U.K. retail sales in April bounced higher than expected, showing signs that the recession is easing.
The volume of retail sales in April was 2.6% higher than in the same period last year, the Office for National Statistics (ONS) said Thursday.
According to ONS statistics, the retail sales volumes rose 0.9% last month, nearly double analysts' forecasts of a 0.5% gain. In March, sales rose 1.1%.
Predominantly, food stores rose by 1.5 per cent, the largest increase since May 2008 when it was 2.8 per cent. And non-food stores increased by 2.8 per cent. Within the non-food stores, the largest increase was for textile, clothing and footwear stores at 11.9 per cent.
Non-specialized stores increased by 6.0 per cent, the largest increase since February 2008 when it was 7.1 per cent and household goods stores decreased by 8.0 per cent. Non-store retailing and repair increased by 9.1 per cent.
Total sales volume in the three months to April was 0.7 per cent higher than the same period a year ago, this is the smallest increase since January 1996 when it increased by 0.6 per cent. Sales volume increased by 0.8 per cent for predominantly non-food stores, this was the smallest increase, since December 1998, when it increased by 0.3 per cent.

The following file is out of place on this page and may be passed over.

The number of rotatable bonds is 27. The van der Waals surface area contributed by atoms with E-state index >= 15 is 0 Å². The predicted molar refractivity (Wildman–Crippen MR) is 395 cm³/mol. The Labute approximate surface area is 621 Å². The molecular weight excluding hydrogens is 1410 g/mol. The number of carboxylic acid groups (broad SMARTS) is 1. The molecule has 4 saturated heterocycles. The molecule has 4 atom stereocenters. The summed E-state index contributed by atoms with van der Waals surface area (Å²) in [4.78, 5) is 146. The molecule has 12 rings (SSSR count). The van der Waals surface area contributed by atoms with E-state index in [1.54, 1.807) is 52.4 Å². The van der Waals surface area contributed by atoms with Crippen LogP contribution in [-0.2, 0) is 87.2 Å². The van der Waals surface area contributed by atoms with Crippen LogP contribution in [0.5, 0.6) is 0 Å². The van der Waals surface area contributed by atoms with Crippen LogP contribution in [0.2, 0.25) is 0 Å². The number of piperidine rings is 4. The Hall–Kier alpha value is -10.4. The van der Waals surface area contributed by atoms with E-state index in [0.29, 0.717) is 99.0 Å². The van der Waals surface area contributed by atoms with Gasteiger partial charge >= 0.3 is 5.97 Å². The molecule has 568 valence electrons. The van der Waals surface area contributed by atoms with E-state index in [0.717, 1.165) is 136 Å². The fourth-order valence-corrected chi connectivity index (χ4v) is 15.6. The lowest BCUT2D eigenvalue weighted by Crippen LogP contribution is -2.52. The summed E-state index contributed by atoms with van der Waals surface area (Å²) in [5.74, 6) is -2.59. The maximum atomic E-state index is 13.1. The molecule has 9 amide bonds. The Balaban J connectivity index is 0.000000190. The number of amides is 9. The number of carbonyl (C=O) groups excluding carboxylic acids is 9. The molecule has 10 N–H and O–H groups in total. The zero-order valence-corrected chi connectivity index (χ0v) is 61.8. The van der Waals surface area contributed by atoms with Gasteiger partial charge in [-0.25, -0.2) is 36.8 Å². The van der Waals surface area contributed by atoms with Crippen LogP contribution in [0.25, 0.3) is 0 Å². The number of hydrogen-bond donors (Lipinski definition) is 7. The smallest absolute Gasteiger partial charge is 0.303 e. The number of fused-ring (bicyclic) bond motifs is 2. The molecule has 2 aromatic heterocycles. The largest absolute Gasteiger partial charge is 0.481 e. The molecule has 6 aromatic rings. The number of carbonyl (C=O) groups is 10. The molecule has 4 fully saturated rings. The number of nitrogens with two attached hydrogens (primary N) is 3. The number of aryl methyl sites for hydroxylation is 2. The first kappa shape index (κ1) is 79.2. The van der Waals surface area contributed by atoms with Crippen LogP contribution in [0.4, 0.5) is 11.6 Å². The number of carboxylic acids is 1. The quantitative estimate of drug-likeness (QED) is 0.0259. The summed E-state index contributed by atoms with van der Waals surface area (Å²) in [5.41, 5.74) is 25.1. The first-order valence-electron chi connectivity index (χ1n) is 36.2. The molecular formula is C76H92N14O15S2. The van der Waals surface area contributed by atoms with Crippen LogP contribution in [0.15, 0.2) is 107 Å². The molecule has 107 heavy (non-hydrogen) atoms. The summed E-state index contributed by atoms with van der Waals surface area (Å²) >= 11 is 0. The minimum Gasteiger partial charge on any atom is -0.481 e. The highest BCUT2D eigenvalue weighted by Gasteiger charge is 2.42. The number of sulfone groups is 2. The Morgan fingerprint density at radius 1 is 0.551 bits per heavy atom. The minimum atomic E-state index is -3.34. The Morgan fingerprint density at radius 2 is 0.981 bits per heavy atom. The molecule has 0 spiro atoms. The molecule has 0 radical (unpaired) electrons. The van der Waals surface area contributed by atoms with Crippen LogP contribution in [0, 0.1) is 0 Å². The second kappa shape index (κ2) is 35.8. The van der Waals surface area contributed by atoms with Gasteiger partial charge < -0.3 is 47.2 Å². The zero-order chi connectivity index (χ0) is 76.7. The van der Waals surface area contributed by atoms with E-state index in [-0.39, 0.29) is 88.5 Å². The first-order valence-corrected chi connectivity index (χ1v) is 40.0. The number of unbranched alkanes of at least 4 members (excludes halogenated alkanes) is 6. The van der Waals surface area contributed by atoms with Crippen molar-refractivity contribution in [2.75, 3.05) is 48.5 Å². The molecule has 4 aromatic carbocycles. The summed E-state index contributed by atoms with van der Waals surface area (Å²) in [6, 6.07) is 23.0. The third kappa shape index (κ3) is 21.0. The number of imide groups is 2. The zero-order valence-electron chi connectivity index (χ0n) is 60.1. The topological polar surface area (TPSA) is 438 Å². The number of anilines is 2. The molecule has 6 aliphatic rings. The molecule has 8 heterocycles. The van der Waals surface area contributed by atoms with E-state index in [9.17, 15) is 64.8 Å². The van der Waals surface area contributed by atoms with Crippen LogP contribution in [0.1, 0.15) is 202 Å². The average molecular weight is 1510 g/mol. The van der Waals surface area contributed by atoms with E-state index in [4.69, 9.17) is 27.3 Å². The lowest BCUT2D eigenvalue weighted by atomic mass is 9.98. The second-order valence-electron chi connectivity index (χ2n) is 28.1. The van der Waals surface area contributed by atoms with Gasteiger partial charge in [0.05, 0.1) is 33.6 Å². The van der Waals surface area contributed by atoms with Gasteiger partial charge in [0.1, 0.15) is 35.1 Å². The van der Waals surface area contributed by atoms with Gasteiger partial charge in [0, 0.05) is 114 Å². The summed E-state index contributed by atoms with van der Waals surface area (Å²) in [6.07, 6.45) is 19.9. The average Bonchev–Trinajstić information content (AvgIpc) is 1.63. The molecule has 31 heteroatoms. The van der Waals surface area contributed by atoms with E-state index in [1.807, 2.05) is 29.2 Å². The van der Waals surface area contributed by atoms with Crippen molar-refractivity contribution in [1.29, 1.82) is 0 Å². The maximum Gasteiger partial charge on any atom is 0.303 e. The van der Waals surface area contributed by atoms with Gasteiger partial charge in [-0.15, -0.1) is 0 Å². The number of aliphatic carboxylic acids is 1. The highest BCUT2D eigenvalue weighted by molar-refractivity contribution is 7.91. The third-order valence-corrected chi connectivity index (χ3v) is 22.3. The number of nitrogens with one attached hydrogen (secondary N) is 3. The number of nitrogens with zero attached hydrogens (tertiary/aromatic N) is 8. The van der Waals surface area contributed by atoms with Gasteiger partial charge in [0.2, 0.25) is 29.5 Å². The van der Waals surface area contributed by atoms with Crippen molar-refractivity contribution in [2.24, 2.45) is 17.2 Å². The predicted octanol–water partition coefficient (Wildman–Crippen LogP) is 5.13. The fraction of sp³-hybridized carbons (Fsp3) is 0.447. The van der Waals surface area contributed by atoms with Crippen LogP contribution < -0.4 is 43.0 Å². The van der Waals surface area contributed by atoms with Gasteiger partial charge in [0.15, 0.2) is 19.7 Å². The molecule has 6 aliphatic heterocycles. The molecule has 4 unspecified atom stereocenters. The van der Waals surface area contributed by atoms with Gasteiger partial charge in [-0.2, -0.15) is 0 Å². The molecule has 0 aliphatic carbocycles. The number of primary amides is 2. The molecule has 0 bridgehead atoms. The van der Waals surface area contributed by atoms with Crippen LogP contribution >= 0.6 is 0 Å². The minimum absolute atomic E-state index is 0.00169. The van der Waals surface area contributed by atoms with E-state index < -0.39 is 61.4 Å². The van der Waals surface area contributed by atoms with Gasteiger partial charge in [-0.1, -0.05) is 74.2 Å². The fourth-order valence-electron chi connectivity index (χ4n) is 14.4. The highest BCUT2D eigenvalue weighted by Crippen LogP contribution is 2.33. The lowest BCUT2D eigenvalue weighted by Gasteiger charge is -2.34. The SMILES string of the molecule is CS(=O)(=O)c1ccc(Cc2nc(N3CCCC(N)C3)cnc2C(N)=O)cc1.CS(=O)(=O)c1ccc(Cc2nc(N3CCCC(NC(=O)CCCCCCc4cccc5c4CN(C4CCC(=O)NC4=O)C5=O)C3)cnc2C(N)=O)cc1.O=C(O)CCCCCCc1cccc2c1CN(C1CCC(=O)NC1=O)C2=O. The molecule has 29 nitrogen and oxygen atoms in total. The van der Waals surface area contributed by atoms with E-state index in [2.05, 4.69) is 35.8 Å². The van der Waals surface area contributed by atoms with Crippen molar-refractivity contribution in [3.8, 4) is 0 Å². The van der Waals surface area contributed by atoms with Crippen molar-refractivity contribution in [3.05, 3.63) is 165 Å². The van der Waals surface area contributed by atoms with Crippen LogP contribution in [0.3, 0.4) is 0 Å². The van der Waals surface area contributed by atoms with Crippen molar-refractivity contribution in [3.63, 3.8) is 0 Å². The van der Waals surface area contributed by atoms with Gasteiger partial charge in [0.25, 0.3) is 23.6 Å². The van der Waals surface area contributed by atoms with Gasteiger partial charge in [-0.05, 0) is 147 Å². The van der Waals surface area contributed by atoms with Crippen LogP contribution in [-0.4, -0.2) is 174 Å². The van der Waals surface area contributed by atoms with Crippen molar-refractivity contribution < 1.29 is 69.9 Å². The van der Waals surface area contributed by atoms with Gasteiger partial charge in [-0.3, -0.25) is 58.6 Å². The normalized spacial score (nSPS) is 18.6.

The seasonally adjusted value of retail sales for the three months to April was 1.7 per cent higher than in the same period a year earlier and April 2009 was 3.0 per cent higher than in April 2008.
The ONS retail data showed most sectors, especially department stores, performing well. Non-specialized store sales rose 3.5 percent on the month, the highest since July 2006.
We remain doubtful that this is the start of a sharp or sustained consumer recovery, said Vicky Redwood, an economist at Capital Economics.
Retailers have been cutting jobs to survive the downturn but there have been some signs that Britain's recession could be easing after the economy shrank 1.9 percent in the first three months of the year -- the sharpest drop since 1979.
Most economists think Britain will remain in the recession until next year and they expect no revision to the second estimate of first quarter GDP, which is due on Friday.
The government has poured billions into propping up banks in the hope that credit will flow again, but a lending survey by the Bank of England on Thursday made gloomy reading.
The Bank said major UK lenders actually cut lending to companies and homebuyers in April compared with March.
Figures from the ONS showed business investment in Britain fell 5.5 percent on the quarter in the first three months of 2009. On the year, investment fell 6.8 percent.
Sustained sharp drops in business investment would have very serious negative repercussions for future UK productive capacity and productivity, said Howard Archer, an economist at Global Insight.